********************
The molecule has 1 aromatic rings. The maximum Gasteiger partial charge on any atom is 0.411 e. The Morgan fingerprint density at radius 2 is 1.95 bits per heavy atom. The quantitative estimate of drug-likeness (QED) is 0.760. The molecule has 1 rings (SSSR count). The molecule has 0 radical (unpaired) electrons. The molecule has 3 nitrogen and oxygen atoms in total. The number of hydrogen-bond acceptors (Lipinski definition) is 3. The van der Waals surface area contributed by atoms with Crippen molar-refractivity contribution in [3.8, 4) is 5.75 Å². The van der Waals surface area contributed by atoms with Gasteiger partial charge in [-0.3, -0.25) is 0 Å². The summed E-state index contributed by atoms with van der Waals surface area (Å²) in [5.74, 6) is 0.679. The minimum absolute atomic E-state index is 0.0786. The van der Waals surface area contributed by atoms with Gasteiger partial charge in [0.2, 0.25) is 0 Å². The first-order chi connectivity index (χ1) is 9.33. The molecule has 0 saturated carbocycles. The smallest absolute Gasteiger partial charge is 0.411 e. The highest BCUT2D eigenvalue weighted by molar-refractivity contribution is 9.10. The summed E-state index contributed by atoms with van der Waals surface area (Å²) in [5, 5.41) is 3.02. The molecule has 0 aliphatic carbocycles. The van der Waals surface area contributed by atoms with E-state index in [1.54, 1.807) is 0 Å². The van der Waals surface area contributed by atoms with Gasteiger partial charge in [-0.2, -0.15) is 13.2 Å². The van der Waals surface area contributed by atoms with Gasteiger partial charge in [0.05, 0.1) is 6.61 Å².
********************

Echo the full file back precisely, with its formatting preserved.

The molecule has 1 aromatic rings. The maximum Gasteiger partial charge on any atom is 0.411 e. The Morgan fingerprint density at radius 2 is 1.95 bits per heavy atom. The quantitative estimate of drug-likeness (QED) is 0.760. The molecule has 1 rings (SSSR count). The molecule has 0 radical (unpaired) electrons. The molecule has 3 nitrogen and oxygen atoms in total. The number of hydrogen-bond acceptors (Lipinski definition) is 3. The van der Waals surface area contributed by atoms with Crippen molar-refractivity contribution in [3.8, 4) is 5.75 Å². The van der Waals surface area contributed by atoms with Gasteiger partial charge in [-0.3, -0.25) is 0 Å². The summed E-state index contributed by atoms with van der Waals surface area (Å²) in [5.74, 6) is 0.679. The minimum absolute atomic E-state index is 0.0786. The van der Waals surface area contributed by atoms with Gasteiger partial charge in [0.2, 0.25) is 0 Å². The first-order chi connectivity index (χ1) is 9.33. The molecule has 0 saturated carbocycles. The smallest absolute Gasteiger partial charge is 0.411 e. The highest BCUT2D eigenvalue weighted by molar-refractivity contribution is 9.10. The summed E-state index contributed by atoms with van der Waals surface area (Å²) in [5, 5.41) is 3.02. The molecule has 0 aliphatic carbocycles. The van der Waals surface area contributed by atoms with E-state index in [1.54, 1.807) is 0 Å². The van der Waals surface area contributed by atoms with Gasteiger partial charge in [-0.2, -0.15) is 13.2 Å². The van der Waals surface area contributed by atoms with Gasteiger partial charge in [0.05, 0.1) is 6.61 Å².